A key part of a successful college experience is having an exit strategy, and a timely one, at that.
Delaying graduation, even by one semester, can cost a student at the University of Houston an estimated $26,714 in lost wages and related expenses, such as tuition and fees, on-campus room and board, books and supplies. That number jumps to $90,800 in lost salary, alone, for students who delay entering the workforce by graduating in six years, rather than four.
In addition, students who do not graduate in four years and postpone entering the job market experience other economic consequences such as missing a year’s seniority, promotion opportunities and cost-of-living allowances.
With the high priority on student success established by President Renu Khator, the University of Houston was well positioned to respond to a policy decision from the Texas Legislature requiring universities to offer a four-year fixed tuition plan in fall 2014. Last May, the UH System Board of Regents showed its leadership on the issue by approving the planning of four-year fixed tuition rates at each of the System institutions. Regents approved the University of Houston’s plan at the board’s quarterly meeting Feb. 26.
“A new initiative called UH in 4 will set first-time-in-college students on track to graduate in four years,” said Paula Myrick Short, senior vice president for academic affairs and provost at UH. “By signing up for UH in 4, students will save money, save time and enter their careers or graduate study even faster.”
Only 16 percent of UH students currently graduate in four years. The six-year graduation rate is 46 percent – a number Khator has vowed to improve.
“We’re committed to increasing the graduation rates of our diverse student body, and we’re implementing sustainable strategies for an academic environment that helps students achieve their goals quickly and efficiently,” she said.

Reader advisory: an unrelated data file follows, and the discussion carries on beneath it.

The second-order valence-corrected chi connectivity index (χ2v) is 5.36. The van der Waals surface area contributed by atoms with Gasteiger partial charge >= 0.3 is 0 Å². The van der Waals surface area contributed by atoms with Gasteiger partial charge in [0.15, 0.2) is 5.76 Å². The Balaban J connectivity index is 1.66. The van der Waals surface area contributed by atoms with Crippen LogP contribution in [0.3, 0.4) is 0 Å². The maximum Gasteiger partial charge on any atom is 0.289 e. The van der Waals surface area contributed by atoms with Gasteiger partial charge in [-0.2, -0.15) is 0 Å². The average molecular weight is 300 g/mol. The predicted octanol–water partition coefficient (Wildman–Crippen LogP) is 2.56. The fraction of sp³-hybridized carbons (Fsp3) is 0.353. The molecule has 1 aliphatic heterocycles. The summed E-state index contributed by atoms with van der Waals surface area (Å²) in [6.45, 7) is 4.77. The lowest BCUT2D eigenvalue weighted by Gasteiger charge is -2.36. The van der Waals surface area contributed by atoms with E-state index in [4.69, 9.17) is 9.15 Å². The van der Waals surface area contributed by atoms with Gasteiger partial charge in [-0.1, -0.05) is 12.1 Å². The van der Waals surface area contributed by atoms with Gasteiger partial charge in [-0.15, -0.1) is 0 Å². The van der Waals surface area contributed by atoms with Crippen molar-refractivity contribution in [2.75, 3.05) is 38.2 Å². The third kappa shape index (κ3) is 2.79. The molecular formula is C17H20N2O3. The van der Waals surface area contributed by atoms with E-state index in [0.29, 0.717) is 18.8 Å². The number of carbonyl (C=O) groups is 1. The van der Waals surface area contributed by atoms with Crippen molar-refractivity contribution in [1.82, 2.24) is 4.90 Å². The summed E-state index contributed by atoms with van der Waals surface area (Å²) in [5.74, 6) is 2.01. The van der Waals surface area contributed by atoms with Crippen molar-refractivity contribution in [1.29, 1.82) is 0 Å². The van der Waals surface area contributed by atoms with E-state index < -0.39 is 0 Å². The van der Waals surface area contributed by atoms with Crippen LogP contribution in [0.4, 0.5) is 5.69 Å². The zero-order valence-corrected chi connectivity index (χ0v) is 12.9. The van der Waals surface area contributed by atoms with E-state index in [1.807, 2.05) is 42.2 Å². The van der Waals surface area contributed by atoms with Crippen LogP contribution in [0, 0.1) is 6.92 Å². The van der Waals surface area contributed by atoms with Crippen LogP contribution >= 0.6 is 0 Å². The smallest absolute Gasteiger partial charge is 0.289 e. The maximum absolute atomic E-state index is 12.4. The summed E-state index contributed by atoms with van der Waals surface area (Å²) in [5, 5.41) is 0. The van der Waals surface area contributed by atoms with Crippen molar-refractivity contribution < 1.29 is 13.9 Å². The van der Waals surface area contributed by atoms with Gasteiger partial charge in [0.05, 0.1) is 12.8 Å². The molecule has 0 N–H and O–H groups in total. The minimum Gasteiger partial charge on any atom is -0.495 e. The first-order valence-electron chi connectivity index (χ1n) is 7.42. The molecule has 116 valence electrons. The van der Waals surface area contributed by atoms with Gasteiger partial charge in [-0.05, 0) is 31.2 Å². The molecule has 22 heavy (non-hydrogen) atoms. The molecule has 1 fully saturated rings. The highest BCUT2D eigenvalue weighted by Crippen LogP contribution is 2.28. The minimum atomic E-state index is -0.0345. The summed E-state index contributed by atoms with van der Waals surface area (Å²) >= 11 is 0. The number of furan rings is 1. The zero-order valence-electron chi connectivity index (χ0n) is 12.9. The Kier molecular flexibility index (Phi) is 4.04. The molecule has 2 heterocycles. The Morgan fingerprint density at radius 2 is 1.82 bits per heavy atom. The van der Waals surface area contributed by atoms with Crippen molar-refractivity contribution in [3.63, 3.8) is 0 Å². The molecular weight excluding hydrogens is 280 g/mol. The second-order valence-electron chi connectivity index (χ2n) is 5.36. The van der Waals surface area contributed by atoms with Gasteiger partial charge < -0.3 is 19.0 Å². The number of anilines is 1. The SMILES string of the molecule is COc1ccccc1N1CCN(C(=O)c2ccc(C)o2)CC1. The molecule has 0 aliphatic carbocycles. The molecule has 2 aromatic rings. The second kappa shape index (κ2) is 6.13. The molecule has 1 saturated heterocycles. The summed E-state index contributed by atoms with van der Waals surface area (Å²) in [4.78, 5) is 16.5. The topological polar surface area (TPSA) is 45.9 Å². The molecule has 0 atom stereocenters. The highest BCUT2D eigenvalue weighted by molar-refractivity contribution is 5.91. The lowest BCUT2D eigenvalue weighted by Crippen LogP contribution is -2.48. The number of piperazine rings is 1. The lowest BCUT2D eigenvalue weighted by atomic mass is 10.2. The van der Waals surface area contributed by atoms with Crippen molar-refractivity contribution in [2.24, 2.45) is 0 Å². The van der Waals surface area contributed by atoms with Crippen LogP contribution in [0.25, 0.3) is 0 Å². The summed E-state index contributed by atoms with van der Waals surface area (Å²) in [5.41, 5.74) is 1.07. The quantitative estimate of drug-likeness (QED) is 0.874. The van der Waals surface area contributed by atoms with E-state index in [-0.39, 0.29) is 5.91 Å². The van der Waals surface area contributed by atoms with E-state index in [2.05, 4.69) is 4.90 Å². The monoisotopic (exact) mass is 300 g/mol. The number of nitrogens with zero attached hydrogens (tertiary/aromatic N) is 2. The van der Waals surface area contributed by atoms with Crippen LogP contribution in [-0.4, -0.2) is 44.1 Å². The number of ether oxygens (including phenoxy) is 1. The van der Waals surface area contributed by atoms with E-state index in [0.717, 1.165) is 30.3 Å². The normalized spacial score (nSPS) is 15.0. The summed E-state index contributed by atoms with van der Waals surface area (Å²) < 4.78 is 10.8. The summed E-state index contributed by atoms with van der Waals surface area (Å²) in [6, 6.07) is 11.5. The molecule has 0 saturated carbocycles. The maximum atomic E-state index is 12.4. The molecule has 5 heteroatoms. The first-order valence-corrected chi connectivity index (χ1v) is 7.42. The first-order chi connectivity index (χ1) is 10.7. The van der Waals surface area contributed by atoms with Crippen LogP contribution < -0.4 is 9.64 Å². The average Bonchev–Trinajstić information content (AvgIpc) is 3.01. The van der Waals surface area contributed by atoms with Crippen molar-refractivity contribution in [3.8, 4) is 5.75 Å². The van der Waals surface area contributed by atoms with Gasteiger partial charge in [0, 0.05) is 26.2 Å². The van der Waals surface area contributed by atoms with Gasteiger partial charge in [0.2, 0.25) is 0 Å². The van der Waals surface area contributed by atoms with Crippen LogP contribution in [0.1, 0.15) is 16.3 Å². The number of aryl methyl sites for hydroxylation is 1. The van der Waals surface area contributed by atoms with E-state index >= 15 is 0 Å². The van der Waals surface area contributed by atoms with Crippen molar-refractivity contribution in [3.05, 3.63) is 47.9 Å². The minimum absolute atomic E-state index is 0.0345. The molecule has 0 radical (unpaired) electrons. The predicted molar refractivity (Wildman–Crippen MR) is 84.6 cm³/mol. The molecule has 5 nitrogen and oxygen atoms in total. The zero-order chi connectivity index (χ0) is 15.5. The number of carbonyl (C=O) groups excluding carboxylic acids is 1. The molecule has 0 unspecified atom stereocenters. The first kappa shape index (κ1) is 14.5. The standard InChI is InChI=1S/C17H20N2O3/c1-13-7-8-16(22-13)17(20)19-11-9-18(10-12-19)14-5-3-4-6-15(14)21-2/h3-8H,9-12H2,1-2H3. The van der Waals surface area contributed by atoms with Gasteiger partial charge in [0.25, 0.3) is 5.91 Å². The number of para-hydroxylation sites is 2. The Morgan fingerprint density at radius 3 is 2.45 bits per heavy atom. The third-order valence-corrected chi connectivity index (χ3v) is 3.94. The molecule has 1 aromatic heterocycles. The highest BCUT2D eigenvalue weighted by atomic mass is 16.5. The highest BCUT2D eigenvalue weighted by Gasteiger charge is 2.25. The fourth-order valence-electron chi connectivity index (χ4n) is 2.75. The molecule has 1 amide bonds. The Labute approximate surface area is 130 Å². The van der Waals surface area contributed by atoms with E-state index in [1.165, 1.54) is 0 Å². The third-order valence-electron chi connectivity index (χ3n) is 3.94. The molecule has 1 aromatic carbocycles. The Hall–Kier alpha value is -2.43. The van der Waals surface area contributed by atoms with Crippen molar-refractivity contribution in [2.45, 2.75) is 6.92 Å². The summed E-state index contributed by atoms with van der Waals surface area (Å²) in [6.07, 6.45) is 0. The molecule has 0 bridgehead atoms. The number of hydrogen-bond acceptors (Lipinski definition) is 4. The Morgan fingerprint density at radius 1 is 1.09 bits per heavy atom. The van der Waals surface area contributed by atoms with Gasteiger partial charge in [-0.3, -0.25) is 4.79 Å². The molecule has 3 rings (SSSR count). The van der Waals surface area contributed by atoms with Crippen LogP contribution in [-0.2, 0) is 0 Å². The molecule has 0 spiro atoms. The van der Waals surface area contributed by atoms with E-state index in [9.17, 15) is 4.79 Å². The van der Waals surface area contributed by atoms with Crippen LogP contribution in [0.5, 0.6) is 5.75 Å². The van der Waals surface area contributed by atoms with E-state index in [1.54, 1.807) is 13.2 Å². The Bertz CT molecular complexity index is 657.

Teri Longacre, vice provost and dean for undergraduate student success, is tasked with implementing UH in 4. She says it is a partnership between the University and the student.
“It is a four-year guarantee in which students take at least 30 credit hours per year, meet with an academic adviser each semester, follow the course sequence in the academic map, monitor their degree progress, remain in good academic standing and notify the University of course unavailability,” Longacre said.
“The University of Houston will provide four-year academic maps, ensure course availability, provide academic advising resources, degree planning and monitoring tools, annual degree progress evaluations, and no tuition and fees beyond four years – if UH is responsible for any delay,” she said.
The Office of Academic Affairs will share information with high schools and at freshman orientation to make sure students have an awareness and understanding of this new opportunity, which will be offered to freshmen admitted in fall 2014, Short said.“We understand that not every student can, will or should commit to a four-year plan, but for those who can and do, their benefits include not only a predictable tuition bill, but also extensive support services,” Short said. “These include an academic program plan, advising and a guarantee the student will get the courses they need when they need them.”